“After Bank of America announces plans to outsource 100 tech support jobs from the San Francisco Bay Area to India, the American workers are told that they must train their own replacements in order to receive their severance payments.”
I am not making this up. Here’s more:
“In April, just nine months after a Business 2.0 cover story trumpets the wisdom of Raytheon CEO William Swanson and his folksy hit book, Swanson’s Unwritten Rules of Management, a San Diego engineer makes a shocking discovery: 17 of Swanson’s 33 rules are similar – and in some cases identical – to those in The Unwritten Rules of Engineering, a 1944 text by UCLA professor W.J. King. While conceding that he failed to give proper credit, Swanson insists he didn’t intend to plagiarize, suggesting that old photocopied material may have wound up in his “scraps.” By way of punishment, Raytheon’s board freezes Swanson’s salary at its 2005 level of $1.1 million and cuts his restricted stock grant by 20 percent.”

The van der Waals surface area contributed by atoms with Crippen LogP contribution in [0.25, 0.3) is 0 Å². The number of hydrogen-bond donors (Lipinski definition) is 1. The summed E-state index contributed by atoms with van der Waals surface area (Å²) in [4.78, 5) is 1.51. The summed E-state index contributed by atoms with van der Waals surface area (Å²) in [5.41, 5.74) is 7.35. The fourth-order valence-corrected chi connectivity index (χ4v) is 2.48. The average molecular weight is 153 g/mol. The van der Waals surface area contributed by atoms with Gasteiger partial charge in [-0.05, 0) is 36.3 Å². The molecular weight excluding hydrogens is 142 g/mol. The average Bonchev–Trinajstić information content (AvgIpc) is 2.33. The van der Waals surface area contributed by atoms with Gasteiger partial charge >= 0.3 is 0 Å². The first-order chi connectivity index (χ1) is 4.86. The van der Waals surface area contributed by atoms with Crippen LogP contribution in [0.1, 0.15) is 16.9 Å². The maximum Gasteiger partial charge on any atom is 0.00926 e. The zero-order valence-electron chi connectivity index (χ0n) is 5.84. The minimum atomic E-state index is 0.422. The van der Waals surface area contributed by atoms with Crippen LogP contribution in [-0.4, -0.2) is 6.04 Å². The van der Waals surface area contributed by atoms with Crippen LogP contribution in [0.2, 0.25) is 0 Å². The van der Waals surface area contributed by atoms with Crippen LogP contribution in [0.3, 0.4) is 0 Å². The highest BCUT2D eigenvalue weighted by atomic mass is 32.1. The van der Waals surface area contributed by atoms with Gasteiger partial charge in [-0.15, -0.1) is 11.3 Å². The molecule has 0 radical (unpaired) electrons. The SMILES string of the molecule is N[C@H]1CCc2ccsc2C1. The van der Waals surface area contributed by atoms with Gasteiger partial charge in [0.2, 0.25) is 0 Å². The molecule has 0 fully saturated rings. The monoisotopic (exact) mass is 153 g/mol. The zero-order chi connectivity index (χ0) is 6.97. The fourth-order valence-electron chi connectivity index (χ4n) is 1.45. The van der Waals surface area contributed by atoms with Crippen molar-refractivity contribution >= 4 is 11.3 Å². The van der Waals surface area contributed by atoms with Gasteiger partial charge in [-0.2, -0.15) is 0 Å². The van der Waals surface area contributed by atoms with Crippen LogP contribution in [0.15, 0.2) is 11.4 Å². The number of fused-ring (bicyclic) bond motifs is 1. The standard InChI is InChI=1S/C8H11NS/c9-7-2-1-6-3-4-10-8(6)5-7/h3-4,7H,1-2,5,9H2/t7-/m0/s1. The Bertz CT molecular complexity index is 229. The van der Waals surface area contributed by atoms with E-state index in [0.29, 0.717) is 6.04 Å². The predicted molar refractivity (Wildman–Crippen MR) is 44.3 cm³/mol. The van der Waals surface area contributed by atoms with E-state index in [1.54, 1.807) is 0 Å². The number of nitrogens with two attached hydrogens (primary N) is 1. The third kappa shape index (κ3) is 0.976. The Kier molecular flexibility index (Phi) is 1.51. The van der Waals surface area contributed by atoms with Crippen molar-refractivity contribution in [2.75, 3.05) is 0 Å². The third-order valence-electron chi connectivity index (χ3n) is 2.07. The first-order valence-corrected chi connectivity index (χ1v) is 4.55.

“In April, while under investigation for allegedly establishing a slush fund to bribe public officials, Chung Mong-Koo, chairman of South Korea’s Hyundai-Kia Motor Group, says “I am sorry” more than 30 times during a brief encounter with reporters. To make amends, Chung and son Chung Eui-Sun, president of Kia Motors, offer to donate $1 billion to charity. Spirit of giving notwithstanding, Chung Mong-Koo is jailed for two months and tried on charges of misappropriating hundreds of millions of dollars.”